When you offer customers the ability to place an order online, adherence to certain norms or standards is a necessity for the success of e-commerce deployment.
Think of e-commerce as a way of summarizing the promise you make to potential customers, the promise that you’ll adhere to customers’ unspoken expectations.
What kind of expectations accompany e-commerce? Here are just some of the norms that seem to unconsciously govern online shopping:
- Customers expect that companies will make purchasing online as easy as possible.
- Customers expect that companies will send order confirmation emails upon purchase.
- Customers expect that companies will send tracking information upon shipping.
- Customers expect that companies will be 100 percent accurate with what is shipped.
- Customers expect that companies will be held responsible if products arrive damaged.
Think that these expectations are a bit rigid? Consider your own experiences with shopping online and what frustrates you.
Three-week lead times? Not acceptable.
Received the wrong product? Not acceptable.
Product arrived damaged? Not acceptable.
Customers’ expectations are high and while many ecommerce platforms will promise you that their solutions will “handle” most of this for you, the success or failure of ecommerce deployment doesn’t hinge on the platform alone.
Success or failure of ecommerce deployment starts in the planning stages when you decide what you’re going to sell because you can’t sell everything to everyone right away — think about Amazon’s beginning.
If you’re thinking about getting into ecommerce, consider these tips when considering what you might sell online before diving into ecommerce platforms or new ERP systems.
1. Sell what ships quickly.
Think about what the mere mention of ecommerce communicates: accurate order fulfillment and speedy delivery. You cannot sell something online that has a three-week lead time. Think two-day delivery and sell what you can ship the same day.
2. Sell what you keep in stock.
Specialty items are those that you might not stock or that require assembly, so these likely won’t ship quickly. Consider having customers contact your inside sales team to purchase specialty items as they have been accustomed to doing.
Instead, sell SKUs that are always in stock and on demand. These may or may not be your highest margin items, but it can be a good way to get started in ecommerce while you iron out the wrinkles of your system; focusing on SKUs that you sell daily will help you address problems you have with order fulfillment faster than if you tried to sell lower-volume SKUs.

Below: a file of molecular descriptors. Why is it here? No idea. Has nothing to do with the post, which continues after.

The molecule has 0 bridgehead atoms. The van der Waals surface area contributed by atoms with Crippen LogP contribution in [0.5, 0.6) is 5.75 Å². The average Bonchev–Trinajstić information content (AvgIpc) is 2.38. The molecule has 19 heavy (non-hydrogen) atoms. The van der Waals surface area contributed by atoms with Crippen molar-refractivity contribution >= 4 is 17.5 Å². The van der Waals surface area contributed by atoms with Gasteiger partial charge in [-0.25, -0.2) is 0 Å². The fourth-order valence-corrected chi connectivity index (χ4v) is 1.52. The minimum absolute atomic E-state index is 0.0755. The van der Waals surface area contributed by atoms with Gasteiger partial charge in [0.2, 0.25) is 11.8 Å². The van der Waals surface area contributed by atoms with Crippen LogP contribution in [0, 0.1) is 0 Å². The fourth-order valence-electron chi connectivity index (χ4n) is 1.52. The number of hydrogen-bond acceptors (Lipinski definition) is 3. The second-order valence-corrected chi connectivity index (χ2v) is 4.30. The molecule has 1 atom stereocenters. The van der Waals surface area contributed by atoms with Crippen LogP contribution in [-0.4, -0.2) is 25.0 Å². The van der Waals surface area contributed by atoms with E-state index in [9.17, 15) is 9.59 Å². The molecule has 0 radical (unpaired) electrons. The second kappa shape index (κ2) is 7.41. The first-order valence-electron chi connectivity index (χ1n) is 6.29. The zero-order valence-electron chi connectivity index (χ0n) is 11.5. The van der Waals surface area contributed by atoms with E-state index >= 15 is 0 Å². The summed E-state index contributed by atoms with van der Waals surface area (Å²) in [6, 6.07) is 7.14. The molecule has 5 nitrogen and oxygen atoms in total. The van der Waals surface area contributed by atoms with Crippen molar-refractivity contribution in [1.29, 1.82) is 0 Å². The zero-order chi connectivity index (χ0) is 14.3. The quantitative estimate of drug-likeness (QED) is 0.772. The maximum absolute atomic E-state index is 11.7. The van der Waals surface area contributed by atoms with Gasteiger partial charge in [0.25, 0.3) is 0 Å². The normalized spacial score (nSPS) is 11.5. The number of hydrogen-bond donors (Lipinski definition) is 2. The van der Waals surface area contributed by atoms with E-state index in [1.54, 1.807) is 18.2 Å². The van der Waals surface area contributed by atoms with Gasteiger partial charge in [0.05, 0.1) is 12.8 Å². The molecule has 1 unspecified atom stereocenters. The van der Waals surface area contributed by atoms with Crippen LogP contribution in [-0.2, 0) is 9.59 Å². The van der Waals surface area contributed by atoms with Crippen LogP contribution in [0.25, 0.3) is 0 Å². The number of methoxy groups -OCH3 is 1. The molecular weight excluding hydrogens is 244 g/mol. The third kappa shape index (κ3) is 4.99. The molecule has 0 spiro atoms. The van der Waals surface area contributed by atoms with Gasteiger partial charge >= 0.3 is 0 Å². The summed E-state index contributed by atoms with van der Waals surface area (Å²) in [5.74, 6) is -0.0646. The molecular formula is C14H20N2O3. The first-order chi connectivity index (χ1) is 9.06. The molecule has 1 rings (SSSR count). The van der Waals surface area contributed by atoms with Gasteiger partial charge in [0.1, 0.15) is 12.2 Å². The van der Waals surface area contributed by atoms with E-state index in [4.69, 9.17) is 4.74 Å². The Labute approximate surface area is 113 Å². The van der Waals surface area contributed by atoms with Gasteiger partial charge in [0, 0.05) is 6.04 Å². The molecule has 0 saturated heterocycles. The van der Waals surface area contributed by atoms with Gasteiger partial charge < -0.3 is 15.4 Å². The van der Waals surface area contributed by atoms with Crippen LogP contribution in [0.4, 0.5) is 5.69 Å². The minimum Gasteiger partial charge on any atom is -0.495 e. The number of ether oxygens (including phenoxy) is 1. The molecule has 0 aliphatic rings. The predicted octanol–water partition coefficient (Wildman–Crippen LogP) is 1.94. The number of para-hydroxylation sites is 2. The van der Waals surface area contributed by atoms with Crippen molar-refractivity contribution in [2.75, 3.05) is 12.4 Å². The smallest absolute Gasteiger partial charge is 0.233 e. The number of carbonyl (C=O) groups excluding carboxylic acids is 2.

3. Sell what you sell through.
E-commerce is another channel for which you have to assess profitability. Make ecommerce make sense from a financial perspective by selling what already sells well. Avoid thinking of ecommerce as the place to unload those one-off or speciality products, at least at the beginning. You’re paying either a monthly or an annual fee for the platform, so make the most of your subscription and set yourself up for success by selling what already sells well.
4. Sell what customers search for.
Ecommerce platforms provide search functionality, data you can mine to see what people search for when they come to your website (and how often). Consider selling what customers search for most often.
5. Sell lightweight products.
Customers expect products to ship for free, so if you decide to offer free shipping for those online purchases, minimize your shipping expenses by shipping lightweight products. As you assess your inventory for SKUs that sell through, consider another filter for weight.
6. Sell products with a consistent shape.
Cut down on your packaging expenses with a bulk purchase of one size box for those SKUs you decide to sell online, something that will accommodate most of your SKUs so that you don’t have to stock several sizes.
7. Sell high-margin products.
Adding e-commerce adds a lot of expenses, everything from the platform itself to credit card processing fees to free shipping (should you decide to ship for free). Consider selling higher-margin products to recoup the difference.
8. Sell related products.
Cables and other accessories are those “related” products you can cross-promote online. As you narrow down your catalog, highlight those products that customers need immediately or those products that will make their lives easier down the road. Suggesting related products rather than asking customers to wade through the catalog after adding an item to the shopping cart can increase the average dollar of your online orders.
9. Sell after the sale.
While a sale might happen on your website, it doesn’t end there. Suggest related products in follow-up emails that accompany an order confirmation or thereafter. Add a catalog or a line card to each box you ship.
As always, have your sales reps call customers to express appreciation for their orders and to ask for repeat business. Most of your business, whether online or offline, is likely to come from current customers, so keep them in the loop as you begin planning for e-commerce.
Claudia Pennington is co-founder and CEO of DIY Marketing, the marketing company that teaches you how to "do it yourself."